If when you grow up you hear your parents say racist things at home they will stay with you until you make a conscious effort to disconnect with that mindset. If you don't, what your parents said will resonate in your mind all your life.
The first blockbuster produced in Hollywood celebrates 100 years from the February 8 premiere in 1915, Birth of a Nation.
The top review in IMDB (link above) says;
The film is the story of two families, one Northern and one Southern, and how their lives would be intertwined during and after the Civil War. It focuses on two sons who fought in the war, and the effects their fighting would have on their families, mostly focusing on how one son would go on to be the founder of what we now know as the Klu Klux Klan. What I found most interesting is that a group we now speak of in such evil tones are represented in the movie as the defenders of all that is good and holy. When put in it's historical context and we realize that President Woodrow Wilson talked about the movie in such high praise, it gives us a real appreciation for how the world we live in has changed.
The world has changed, an African American is in the White House and the KKK is not lynching African Americans as in this scene from the film (left) or like in this scene from real life (right).
As the IMDB reviewer says, Birth of a Nation broke new ground thanks to the direction by D.W. Griffith. The battle scenes became the new standard in Hollywood.
D.W. Griffith remained controversial all the way to 2000 when the Directors Guild of America retired his name from the highest professional honor they give out. Some people disagreed with this move;
Griffith was being used as scapegoat not only for an industry but for the country as well. Remember, in 1915, the First World War having just begun, women—-black or white—-still didn’t have the right to vote. Do we no longer revere Washington or Jefferson because they kept slaves? In his brilliant documentary on the black heavyweight Jack Johnson of the 1910s, Unforgivable Blackness, Ken Burns quotes lengthy, virulently racist passages from such contemporary newspapers as The New York Times, Los Angeles Times and The Chicago Tribune. As Robert Graves has pointed out, it is impossible not to be a part of your times, even if you are against them.
But let's put some more context; Birth of a Nation
was the first film in theaters to charge $2.00 for a ticket, it broke all attendance records, it was voted one of the top 100 American films by the American Film Institute
, it was the first film ever shown in the White House, etc.
I diary about this because I stumbled on this article that resonates with me;
A patently offensive 'Birth of a Nation' turns 100
No one, back in 1915, had ever seen anything like D.W. Griffith’s Civil War blockbuster — with its sheer length (three hours), epic battle scenes, innovative use of tracking shots, cross-cutting and expressive close-ups. The climactic ride-to-the-rescue had audiences on their feet, wildly cheering and applauding.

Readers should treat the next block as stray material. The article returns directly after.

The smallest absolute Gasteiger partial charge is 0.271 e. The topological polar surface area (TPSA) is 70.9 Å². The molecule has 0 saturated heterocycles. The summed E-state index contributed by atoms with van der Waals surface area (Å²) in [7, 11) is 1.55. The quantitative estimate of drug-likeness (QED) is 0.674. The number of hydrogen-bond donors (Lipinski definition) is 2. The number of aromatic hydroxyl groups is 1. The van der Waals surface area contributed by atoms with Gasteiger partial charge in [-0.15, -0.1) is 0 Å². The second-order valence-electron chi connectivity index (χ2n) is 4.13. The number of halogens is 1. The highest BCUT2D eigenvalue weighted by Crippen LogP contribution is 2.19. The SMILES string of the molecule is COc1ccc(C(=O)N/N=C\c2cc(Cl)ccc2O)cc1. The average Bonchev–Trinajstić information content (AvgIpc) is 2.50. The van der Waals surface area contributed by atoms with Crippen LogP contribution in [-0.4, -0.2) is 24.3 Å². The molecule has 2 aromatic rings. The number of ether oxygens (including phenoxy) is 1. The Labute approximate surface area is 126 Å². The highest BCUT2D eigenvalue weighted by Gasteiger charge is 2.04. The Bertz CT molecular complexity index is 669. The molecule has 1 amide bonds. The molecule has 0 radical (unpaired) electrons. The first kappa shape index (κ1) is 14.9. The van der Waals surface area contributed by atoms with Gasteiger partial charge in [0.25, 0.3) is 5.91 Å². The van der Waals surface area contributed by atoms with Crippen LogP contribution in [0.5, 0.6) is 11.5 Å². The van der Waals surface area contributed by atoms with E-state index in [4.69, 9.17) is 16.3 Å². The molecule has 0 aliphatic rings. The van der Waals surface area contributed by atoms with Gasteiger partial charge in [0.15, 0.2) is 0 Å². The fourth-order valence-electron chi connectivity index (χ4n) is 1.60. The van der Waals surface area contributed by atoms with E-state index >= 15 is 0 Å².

Only thing, of course: The heroes riding to the rescue were the Ku Klux Klan (scored, in the original showings, to a live orchestra playing “Ride of the Valkyries,” an effect echoed 64 years later in “Apocalypse Now”). And the villains were African-Americans.
“The images are so blatant,” said Wartyna Davis, an associate dean at William Paterson University in Wayne, who has taught courses in African-American politics and popular culture and politics, and has screened excerpts from the film for her students.
Fools, upstarts, vicious rapists of white women: Those are just some of the black caricatures (many rendered by whites in blackface) that make “The Birth of a Nation,” today, a film to be more deplored than shown. “Clearly, this film is saying that black enfranchisement equals white subordination,” Davis said. “That still resonates in some political circles.”
And this is an offensive film, not just by the standards of our own time, but also for many back in 1915, when it spurred the mobilization of African-Americans as few things before or since.
Indeed, the worst fears of William Monroe Trotter, the editor whose crusading Boston-based African-American paper, The Guardian, led the charge against the film, were realized. On Nov. 25, 1915, the Ku Klux Klan — until then nearly extinct — came roaring back to life at Stone Mountain, Ga., citing “The Birth of a Nation” as inspiration. By 1926, the new Klan claimed 5 million members.
So Hollywood really got energized by a film that tapped into the racist mindset that survived the Civil War. Birth of a Nation was the biggest blockbuster, ironically, until...Gone With the Wind
. This film also glorifies the racist mindset that was necessary to justify slavery.
The racist mindset that resonated with the audiences and made Birth of a Nation such a blockbuster still resonates among most of the Southern whites (and many whites elsewhere) who cannot comprehend how an African American got to be POTUS. Racism has gone off the charts in much of America after the election of Obama. Goldwater/Nixon's Southern Strategy capitalized, to this day, on this disease.
And the issue continues to plague Hollywood as demonstrated by the controversies about Selma and the firing of the Sony CEO in part for racist comments about Obama's preferences.
We still have long long ways to go to neutralize the racism that still exists in America. From Ferguson to the prison/industrial complex, from Hollywood to voter suppression legislation in prominently racist states. It is a fight that can only be won only when whites who get it confront every day and everywhere those who don't, even though these non-racist whites may be in the minority. And it will take a conscious effort by racist whites to change.